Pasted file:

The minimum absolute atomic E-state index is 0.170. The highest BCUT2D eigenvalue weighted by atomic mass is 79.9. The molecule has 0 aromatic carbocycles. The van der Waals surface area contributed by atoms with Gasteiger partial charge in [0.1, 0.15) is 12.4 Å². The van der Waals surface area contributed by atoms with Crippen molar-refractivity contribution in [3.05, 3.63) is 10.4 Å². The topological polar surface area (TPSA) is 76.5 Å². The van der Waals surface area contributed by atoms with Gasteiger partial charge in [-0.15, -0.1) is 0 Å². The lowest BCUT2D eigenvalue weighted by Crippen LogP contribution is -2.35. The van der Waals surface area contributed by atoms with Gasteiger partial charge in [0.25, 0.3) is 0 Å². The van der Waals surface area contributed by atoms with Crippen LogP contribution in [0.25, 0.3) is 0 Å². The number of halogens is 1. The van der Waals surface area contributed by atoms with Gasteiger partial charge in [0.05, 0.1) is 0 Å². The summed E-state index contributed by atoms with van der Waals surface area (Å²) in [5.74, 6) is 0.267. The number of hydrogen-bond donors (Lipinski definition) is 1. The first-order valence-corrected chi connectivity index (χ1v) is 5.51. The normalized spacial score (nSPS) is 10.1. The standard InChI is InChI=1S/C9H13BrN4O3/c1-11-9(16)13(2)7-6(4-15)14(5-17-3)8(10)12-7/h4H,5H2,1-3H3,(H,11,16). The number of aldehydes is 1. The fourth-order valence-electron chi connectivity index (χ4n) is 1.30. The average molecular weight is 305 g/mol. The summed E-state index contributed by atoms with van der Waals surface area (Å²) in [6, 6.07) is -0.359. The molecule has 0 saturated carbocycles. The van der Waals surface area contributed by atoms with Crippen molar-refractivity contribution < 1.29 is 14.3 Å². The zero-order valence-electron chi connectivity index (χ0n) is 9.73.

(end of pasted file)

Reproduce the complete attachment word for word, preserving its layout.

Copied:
The minimum absolute atomic E-state index is 0.170. The highest BCUT2D eigenvalue weighted by atomic mass is 79.9. The molecule has 0 aromatic carbocycles. The van der Waals surface area contributed by atoms with Gasteiger partial charge in [0.1, 0.15) is 12.4 Å². The van der Waals surface area contributed by atoms with Crippen molar-refractivity contribution in [3.05, 3.63) is 10.4 Å². The topological polar surface area (TPSA) is 76.5 Å². The van der Waals surface area contributed by atoms with Gasteiger partial charge in [-0.15, -0.1) is 0 Å². The lowest BCUT2D eigenvalue weighted by Crippen LogP contribution is -2.35. The van der Waals surface area contributed by atoms with Gasteiger partial charge in [0.25, 0.3) is 0 Å². The van der Waals surface area contributed by atoms with Crippen LogP contribution in [0.25, 0.3) is 0 Å². The number of halogens is 1. The van der Waals surface area contributed by atoms with Gasteiger partial charge in [0.05, 0.1) is 0 Å². The summed E-state index contributed by atoms with van der Waals surface area (Å²) in [5.74, 6) is 0.267. The number of hydrogen-bond donors (Lipinski definition) is 1. The first-order valence-corrected chi connectivity index (χ1v) is 5.51. The normalized spacial score (nSPS) is 10.1. The standard InChI is InChI=1S/C9H13BrN4O3/c1-11-9(16)13(2)7-6(4-15)14(5-17-3)8(10)12-7/h4H,5H2,1-3H3,(H,11,16). The number of aldehydes is 1. The fourth-order valence-electron chi connectivity index (χ4n) is 1.30. The average molecular weight is 305 g/mol. The summed E-state index contributed by atoms with van der Waals surface area (Å²) in [6, 6.07) is -0.359. The molecule has 0 saturated carbocycles. The van der Waals surface area contributed by atoms with Crippen molar-refractivity contribution < 1.29 is 14.3 Å². The zero-order valence-electron chi connectivity index (χ0n) is 9.73.